Chromosomal evolution in Cervidae

Biosystems. 1990;24(2):157-74. doi: 10.1016/0303-2647(90)90008-o.


On the basis of chromosome data obtained on 30 species and 20 subspecies of Cervidae, a report is submitted on the karyosystematics of this family. The primitive karyotype of Cervidae may be inferred to be composed of 35 acrocentric pairs (2n = 70 FN = 70). During the phyletic evolution of this family different types of chromosome rearrangements were probably selected and the group may have differentiated karyologically into three branches: (1) the Cervinae that fixed a centric fusion resulting in a metacentric pair of autosomes (2n = 68, FN = 70), as shown by the basic karyotype of Cervus elaphus, and where Robertsonian fusions are the preeminent type of chromosome rearrangement; (2) the Odocoileinae, in which pericentric inversions and Robertsonian fusions were favored, yielding first a submetacentric X and then a submetacentric autosome pair. The most representative karyotype is 2n = 70, FN = 74--as in Odocoileus hemionus; and (3) the Muntiacinae, in which centric and tandem fusions were the most common chromosome rearrangements. While Muntiacus reevesi has a karyotype 2n = 46, FN = 46, the chromosome number drops down to 2n = 6 in the females of the M. muntjak vaginalis subspecies group and M. rooseveltorum. Therefore, while the karyotypes are conserved within the subfamilies Cervinae and Odocoileinae; the subfamily Muntiacinae appears to be the most chromosomally diversified group. The few karyological data on the Moschus berezovskii suggest that the Moschinae should be placed in a separate family, the Moschidae.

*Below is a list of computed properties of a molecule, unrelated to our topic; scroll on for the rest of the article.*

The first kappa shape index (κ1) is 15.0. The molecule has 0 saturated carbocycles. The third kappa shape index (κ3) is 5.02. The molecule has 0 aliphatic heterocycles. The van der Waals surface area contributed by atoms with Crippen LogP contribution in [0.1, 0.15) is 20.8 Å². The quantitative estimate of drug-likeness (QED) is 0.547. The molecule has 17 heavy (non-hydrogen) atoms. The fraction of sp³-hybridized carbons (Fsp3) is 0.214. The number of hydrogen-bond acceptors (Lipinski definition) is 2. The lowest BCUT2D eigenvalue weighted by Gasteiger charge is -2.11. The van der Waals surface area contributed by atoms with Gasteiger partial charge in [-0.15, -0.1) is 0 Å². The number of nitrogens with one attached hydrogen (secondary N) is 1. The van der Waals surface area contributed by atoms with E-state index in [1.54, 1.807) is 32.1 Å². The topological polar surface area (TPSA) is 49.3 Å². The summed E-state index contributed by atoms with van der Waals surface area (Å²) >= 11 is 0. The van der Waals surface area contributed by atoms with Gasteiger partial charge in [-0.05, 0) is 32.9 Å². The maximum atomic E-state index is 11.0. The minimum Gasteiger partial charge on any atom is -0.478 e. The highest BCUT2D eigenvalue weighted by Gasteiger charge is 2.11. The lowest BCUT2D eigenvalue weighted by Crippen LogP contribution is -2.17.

Publication types

  • Comparative Study
  • Research Support, Non-U.S. Gov't

MeSH terms

  • Animals
  • Biological Evolution*
  • Chromosomes / physiology*
  • Deer / genetics*
  • Female
  • Karyotyping
  • Male
  • Models, Genetic